Which technique the surgeon chooses depends on the patient’s preference, the surgeon’s experience, the size of the tear, the anatomy of the patient, and the quality of the bone and tendons. Either general anesthesia (in which the whole body is put to sleep) or regional anesthesia (in which only the area of the body being worked upon is put to sleep) is used. Pain after rotator cuff surgery is controlled with pain-killing drugs. Most people can leave the hospital the day of their surgery, though surgeons will occasionally recommend hospitalization for one night.

After surgery, careful rehabilitation is crucial if you are to regain strength in your shoulder and improve its functioning. Most physicians request that the shoulder be immobilized in a sling for a while after surgery to protect it. Your rehabilitation may at first be limited to “passive movement,” in which a physical therapist moves the shoulder joint gently and stretches your arm. The therapist may teach you how to do this for yourself. This passive movement is needed to stop the development of scar tissue, which can reduce the shoulder’s mobility.

It usually takes 4–6 weeks for the repair to heal, pain to decrease, and motion in the joint to return, at which point you can begin stretching and strengthening exercises to regain range of motion and strength. The doctor or physical therapist will teach you how to do them. Six months after surgery, most individuals have 80% of their normal strength back again. They won’t be able to return to sports or aggressive physical activity and work until the physician is satisfied that the rotator cuff is strong enough. From 80% to 95% of those who have rotator cuff repairs report satisfactory results, with relief of pain and improvement in function and range of motion.

Since this is a common surgery, many orthopedic surgeons routinely do it. Ask your family doctor or rheumatologist to recommend a doctor who does many of these surgeries. You can also investigate sports medicine clinics, or check with your medical society or hospital referral list.

Rotator cuff repair may help save the shoulder from developing future problems, such as OA. A person with a stable, strong joint that works properly will hopefully avoid wear and tear of the shoulder joint that could lead to a need for total shoulder replacement surgery.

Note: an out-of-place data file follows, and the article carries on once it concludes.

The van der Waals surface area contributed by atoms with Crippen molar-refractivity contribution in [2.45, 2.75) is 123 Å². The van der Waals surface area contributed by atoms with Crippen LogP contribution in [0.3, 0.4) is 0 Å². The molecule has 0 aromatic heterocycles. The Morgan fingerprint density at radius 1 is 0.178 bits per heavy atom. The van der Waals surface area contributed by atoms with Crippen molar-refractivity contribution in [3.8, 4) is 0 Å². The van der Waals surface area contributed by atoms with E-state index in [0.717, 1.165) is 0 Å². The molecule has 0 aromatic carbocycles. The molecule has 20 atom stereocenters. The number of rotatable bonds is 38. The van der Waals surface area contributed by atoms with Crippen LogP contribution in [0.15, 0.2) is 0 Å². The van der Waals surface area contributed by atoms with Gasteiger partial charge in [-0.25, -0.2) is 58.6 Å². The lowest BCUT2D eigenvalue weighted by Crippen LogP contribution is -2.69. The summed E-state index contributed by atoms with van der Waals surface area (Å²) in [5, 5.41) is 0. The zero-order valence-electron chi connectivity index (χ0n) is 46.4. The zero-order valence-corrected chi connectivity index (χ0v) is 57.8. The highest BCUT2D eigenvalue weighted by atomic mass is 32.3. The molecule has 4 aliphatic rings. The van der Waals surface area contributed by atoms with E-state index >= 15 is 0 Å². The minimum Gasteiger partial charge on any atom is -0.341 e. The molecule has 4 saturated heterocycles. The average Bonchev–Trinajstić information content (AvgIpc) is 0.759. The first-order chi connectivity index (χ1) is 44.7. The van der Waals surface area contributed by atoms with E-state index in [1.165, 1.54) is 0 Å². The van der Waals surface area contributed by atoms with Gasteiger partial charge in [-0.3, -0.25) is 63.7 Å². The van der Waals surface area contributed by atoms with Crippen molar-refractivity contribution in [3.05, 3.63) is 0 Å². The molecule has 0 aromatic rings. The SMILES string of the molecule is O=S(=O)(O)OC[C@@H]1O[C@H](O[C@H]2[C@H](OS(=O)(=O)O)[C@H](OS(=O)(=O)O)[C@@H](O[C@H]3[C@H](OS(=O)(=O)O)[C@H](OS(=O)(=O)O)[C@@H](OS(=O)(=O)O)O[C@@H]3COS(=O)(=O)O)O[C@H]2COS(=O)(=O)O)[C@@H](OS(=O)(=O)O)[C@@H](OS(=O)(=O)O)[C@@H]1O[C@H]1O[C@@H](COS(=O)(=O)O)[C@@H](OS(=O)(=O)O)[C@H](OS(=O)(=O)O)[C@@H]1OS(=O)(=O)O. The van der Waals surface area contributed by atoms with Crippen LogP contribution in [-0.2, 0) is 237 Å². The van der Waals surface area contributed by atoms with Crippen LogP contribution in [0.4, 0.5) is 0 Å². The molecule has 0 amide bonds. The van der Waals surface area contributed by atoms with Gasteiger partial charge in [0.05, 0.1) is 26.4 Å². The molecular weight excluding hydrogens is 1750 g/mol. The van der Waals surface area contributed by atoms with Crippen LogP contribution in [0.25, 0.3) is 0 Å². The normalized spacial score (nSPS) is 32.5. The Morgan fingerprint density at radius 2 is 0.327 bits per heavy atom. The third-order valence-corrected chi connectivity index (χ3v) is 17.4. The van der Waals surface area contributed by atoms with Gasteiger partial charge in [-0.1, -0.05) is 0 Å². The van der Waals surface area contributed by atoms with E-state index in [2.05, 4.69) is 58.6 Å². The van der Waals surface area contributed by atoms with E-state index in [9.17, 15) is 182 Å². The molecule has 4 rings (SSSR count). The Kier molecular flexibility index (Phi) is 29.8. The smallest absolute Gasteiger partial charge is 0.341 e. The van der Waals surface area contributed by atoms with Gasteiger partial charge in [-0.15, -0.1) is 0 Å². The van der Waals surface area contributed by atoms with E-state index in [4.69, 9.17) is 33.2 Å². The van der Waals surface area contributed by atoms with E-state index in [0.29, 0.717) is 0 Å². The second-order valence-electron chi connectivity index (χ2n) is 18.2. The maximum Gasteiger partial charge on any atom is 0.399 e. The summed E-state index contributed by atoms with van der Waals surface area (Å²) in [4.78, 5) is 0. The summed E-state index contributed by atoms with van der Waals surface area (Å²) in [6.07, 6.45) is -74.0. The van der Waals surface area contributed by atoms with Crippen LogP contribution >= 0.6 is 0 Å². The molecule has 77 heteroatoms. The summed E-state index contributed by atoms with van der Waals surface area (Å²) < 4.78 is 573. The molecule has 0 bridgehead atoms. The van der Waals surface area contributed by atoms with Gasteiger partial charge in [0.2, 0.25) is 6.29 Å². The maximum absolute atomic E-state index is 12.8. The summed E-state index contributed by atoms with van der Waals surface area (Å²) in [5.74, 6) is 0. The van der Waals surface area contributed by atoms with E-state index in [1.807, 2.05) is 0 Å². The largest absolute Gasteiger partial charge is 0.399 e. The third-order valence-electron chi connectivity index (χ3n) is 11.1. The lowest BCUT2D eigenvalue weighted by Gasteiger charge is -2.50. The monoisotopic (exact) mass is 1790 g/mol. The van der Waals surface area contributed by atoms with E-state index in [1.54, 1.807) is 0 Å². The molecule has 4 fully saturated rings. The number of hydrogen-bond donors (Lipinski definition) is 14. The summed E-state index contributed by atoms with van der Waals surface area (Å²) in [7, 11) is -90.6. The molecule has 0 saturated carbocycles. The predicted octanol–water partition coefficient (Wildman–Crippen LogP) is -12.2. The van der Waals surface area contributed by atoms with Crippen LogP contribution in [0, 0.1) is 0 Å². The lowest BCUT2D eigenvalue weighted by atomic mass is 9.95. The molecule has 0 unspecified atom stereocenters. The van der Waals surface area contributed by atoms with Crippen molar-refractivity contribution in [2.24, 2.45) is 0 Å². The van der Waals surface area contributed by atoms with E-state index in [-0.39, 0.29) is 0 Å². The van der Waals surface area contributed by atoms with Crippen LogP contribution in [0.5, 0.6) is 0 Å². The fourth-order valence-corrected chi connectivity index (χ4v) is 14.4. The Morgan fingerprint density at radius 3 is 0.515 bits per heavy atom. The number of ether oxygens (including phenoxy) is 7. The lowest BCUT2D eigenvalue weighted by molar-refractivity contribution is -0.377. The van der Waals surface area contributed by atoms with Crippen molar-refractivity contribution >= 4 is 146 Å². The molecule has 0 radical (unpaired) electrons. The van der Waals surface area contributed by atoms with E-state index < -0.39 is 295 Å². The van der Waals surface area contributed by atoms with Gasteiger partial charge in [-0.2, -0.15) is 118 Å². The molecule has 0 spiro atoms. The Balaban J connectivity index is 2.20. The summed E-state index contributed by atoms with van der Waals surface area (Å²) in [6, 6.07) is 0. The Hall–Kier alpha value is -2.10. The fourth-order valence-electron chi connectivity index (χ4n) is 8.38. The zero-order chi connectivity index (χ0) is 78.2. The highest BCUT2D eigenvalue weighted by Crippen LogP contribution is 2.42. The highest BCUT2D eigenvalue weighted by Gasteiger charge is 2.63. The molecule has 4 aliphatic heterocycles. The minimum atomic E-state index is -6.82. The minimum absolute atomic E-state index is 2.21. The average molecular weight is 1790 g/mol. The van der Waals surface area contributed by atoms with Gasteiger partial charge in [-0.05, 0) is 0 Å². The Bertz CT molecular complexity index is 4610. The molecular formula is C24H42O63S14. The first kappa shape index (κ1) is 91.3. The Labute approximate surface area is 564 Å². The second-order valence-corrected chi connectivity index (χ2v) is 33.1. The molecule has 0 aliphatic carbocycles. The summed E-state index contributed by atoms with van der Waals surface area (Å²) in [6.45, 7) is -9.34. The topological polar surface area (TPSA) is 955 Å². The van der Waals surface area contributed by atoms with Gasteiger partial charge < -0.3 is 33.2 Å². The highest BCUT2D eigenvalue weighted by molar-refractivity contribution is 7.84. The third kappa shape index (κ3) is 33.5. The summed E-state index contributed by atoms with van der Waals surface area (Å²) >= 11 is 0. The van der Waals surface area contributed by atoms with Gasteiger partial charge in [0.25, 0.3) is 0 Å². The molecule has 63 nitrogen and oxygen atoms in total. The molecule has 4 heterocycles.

Shoulder surgery: replacements

Shoulder replacements are much less common than hip and knee replacements. The American Academy of Orthopaedic Surgeons estimates that in 2002, around 23,000 total shoulder replacements were done in the United States, compared with over 700,000 total hip and knee replacement surgeries. Although shoulder replacements are relatively rare, they are generally successful.

Most shoulder replacements are done on people who have OA, RA, or posttraumatic arthritis. Signs that suggest you need a shoulder replacement include loss of strength and mobility in your shoulder and a reduced ability to function. Initially, the shoulder joint may feel more painful with movement and less painful with rest. Later it may also feel painful at rest. The pain is often described as a deep ache. Some damaged shoulder joints grind and make grating sounds with movement. A shoulder joint may also catch when it is moved and may even lock up. X-rays will show changes in the joint — loss of joint space because of cartilage loss, flattening or change of the head of the humerus (which should look like a ball), and perhaps bone spurs and loose pieces of cartilage or even bone in the joint space. Some fractures and avascular necrosis can also lead to the need for replacements.

Because a limited number of total shoulder joint surgeries are done each year, you may need to do a little doctor shopping to find a surgeon who is very experienced and practices at a medical center familiar with shoulder replacements. Surgeons who specialize may practice at university schools of medicine, or you may find their names through the county medical societies or orthopedic societies in your state. Ask your family doctor or rheumatologist who in the area does most of the shoulder replacement surgeries, or check with American Shoulder and Elbow Surgeons. Be prepared to travel, as you may not find a doctor close to you.

Conventional replacements. The conventional shoulder replacement prosthesis, or implant, has two parts: a metal stem and ball and a plastic socket. The surgeon cuts off the damaged humeral head, then places the stem in a hole drilled into the humerus, with the ball taking the place of the humeral head. The plastic socket, called the glenoid component, fits into the glenoid cavity of the shoulder blade. (See the diagram on this page.) If the glenoid cavity is in good condition, or if the rotator cuff or glenoid cavity is in very poor condition, the surgeon may only replace the ball. (A rotator cuff in poor condition raises the risk that the glenoid component will loosen; a glen­oid cavity in poor condition won’t have enough healthy bone to support the component.) The surgeon can choose to cement or not to cement the replacement ball — cementing is usually done if the humerus is not of good quality. The glenoid component, if used, is usually cemented.

Reverse replacements. If you have a completely torn rotator cuff or cuff tears related to severe OA or to a previous shoulder replacement, the surgeon may opt for a reverse total shoulder replacement. The reverse shoulder replacement has been used for many years in Europe and was approved by the US Food and Drug Administration in 2004. In this type of replacement, the metal ball and the plastic socket switch places. That is, the ball is attached to the glenoid cavity and the socket to the humerus. This allows a person to use muscles other than those of the rotator cuff to move the shoulder.

Resurfacing. Another possible replacement procedure is shoulder resurfacing. The implant used in this procedure is designed to cover the head of the humerus but not fully replace it. This option may be appealing because less bone and cartilage are removed. Because it preserves much of the humeral bone, it means that if a total replacement is needed later in life, the procedure will be less complicated than it would be if you’d already had a total replacement.